By: Simone Fohrman
On a recent Saturday eve in March over at the D3 Arts Center, Denver’s own Water on the Thirsty Ground launched their new album “Exploding Head Syndrome” with a raucous show. The D3 is rapidly becoming one of the city’s most vibrant DIY venues, and on this night it was overflowing with committed music nerds, scene kids, and other assorted weirdos.
The brainchild of Blake Mandy and Julia Bull, Water on the Thirsty Ground’s new lineup took to the stage first, bringing bass, guitar, and drums to replace the duo’s typical drum machine/DJ setup. The new roster immediately added physicality, depth, and a fullness to the band’s sound, and everyone pushed to the front as Blake and Julia took the floor.
The first chord engulfed the audience in a current of noise, the drone of the bass electrified the room and shook through bodies. Then suddenly, before there was any possibility of floating away into an ethereal trance, a pounding beat rose into the forefront of the mix. Throughout the set no song was the same, no line predictable, every twist and turn of the sonic landscape felt unexpected.
Blake cut through with urgent lyricism mixed with subdued spoken word verses. His vocals downpitched in a deep, resonant hum to give Julia’s high pitched autotune effect and spasmodic vocals a perfect contrast. The duo exchanged bars back and forth, coming together in the climaxes of each song to bellow at the enraptured crowd. Pop hooks launched into abrasive and textured interludes, overdriven beats rapidly gathered momentum and generated moments of hyper, unfettered chaos– a multitude of sonic worlds were mashed into thirty second spans.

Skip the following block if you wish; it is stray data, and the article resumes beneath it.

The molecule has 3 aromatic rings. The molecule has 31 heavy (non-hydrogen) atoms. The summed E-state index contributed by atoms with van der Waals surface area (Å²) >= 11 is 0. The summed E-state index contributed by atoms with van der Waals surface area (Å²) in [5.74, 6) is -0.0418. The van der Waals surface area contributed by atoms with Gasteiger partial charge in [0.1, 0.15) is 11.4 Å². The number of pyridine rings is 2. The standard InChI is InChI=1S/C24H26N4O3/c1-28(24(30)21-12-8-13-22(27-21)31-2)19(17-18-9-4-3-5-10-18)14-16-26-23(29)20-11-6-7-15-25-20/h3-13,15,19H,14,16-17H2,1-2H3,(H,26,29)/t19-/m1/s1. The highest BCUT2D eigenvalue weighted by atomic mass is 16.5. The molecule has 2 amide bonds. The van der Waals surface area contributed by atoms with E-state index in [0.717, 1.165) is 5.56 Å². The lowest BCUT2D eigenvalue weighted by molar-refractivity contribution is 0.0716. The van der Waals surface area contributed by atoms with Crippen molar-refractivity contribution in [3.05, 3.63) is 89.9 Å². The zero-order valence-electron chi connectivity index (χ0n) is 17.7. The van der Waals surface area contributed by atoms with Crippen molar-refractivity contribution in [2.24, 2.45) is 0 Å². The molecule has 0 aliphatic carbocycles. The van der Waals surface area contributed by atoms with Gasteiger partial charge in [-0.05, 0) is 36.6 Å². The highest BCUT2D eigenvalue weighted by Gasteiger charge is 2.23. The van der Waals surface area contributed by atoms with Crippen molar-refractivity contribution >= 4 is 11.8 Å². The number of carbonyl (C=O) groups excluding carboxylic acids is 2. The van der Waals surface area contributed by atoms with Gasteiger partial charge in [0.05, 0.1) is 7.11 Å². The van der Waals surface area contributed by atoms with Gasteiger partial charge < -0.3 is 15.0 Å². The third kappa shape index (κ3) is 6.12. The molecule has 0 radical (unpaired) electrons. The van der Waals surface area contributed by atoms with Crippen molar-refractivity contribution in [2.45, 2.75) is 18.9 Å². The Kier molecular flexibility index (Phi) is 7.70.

After the show, Blake commented on the manic nature of their project, “We just try to make each other laugh when we’re making music… We try to make the other person go ‘what the fuck’ with whatever we just did.”
The duo said they desire to create something that could feel both familiar and foreign at the same time.
“Everything is alive and awake if you’re fully present in every moment,” said Blake. “Everything becomes a story book adventure and life becomes very full, even when it’s intense and seems miserable.”
Lofty words that were definitely backed up by a powerful sonic and physical performance. The duo confidently conducted energy in the room, especially at the tail end of the set when they compelled a moshing crowd to sit quietly on the floor. Blake and Julia took turns sitting on the level of the audience, and the heightened energy in the room dissipated into a calm, steady pulse.
“All we want,” said Blake of their stage stance. “is to rip our own souls out of our own bodies and give it to the audience as something to get lost in for like half an hour.”
Check out the new album here.